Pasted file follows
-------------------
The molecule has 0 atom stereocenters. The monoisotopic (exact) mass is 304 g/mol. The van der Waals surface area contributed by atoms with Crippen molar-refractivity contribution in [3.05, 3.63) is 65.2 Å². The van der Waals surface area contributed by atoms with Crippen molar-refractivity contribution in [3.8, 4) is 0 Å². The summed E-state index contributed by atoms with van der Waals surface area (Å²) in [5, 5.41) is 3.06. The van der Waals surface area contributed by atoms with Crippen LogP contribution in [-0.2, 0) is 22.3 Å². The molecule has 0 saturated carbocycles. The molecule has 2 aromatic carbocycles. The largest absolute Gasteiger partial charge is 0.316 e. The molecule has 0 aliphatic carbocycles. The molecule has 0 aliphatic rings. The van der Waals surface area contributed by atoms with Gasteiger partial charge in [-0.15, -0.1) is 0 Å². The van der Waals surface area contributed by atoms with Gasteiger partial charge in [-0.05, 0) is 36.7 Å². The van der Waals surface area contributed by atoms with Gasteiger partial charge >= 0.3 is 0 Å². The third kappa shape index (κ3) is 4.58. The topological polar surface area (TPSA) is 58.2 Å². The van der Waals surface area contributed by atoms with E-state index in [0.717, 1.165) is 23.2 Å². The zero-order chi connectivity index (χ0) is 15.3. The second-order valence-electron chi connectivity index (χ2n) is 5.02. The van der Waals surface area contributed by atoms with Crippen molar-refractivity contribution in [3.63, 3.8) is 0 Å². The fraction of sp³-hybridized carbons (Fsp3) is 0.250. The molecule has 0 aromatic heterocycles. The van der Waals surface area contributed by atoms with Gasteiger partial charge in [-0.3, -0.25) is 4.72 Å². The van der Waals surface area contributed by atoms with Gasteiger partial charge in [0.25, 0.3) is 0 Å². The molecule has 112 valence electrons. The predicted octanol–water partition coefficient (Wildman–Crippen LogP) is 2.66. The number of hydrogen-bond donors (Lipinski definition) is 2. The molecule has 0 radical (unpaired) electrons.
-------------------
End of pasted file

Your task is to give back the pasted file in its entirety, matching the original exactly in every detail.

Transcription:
The molecule has 0 atom stereocenters. The monoisotopic (exact) mass is 304 g/mol. The van der Waals surface area contributed by atoms with Crippen molar-refractivity contribution in [3.05, 3.63) is 65.2 Å². The van der Waals surface area contributed by atoms with Crippen molar-refractivity contribution in [3.8, 4) is 0 Å². The summed E-state index contributed by atoms with van der Waals surface area (Å²) in [5, 5.41) is 3.06. The van der Waals surface area contributed by atoms with Crippen LogP contribution in [-0.2, 0) is 22.3 Å². The molecule has 0 saturated carbocycles. The molecule has 2 aromatic carbocycles. The largest absolute Gasteiger partial charge is 0.316 e. The molecule has 0 aliphatic carbocycles. The molecule has 0 aliphatic rings. The van der Waals surface area contributed by atoms with Gasteiger partial charge in [-0.15, -0.1) is 0 Å². The van der Waals surface area contributed by atoms with Gasteiger partial charge in [-0.05, 0) is 36.7 Å². The van der Waals surface area contributed by atoms with Gasteiger partial charge >= 0.3 is 0 Å². The third kappa shape index (κ3) is 4.58. The topological polar surface area (TPSA) is 58.2 Å². The van der Waals surface area contributed by atoms with E-state index in [0.717, 1.165) is 23.2 Å². The zero-order chi connectivity index (χ0) is 15.3. The second-order valence-electron chi connectivity index (χ2n) is 5.02. The van der Waals surface area contributed by atoms with Crippen molar-refractivity contribution in [3.63, 3.8) is 0 Å². The fraction of sp³-hybridized carbons (Fsp3) is 0.250. The molecule has 0 aromatic heterocycles. The van der Waals surface area contributed by atoms with Gasteiger partial charge in [-0.3, -0.25) is 4.72 Å². The van der Waals surface area contributed by atoms with Gasteiger partial charge in [0.25, 0.3) is 0 Å². The molecule has 112 valence electrons. The predicted octanol–water partition coefficient (Wildman–Crippen LogP) is 2.66. The number of hydrogen-bond donors (Lipinski definition) is 2. The molecule has 0 radical (unpaired) electrons.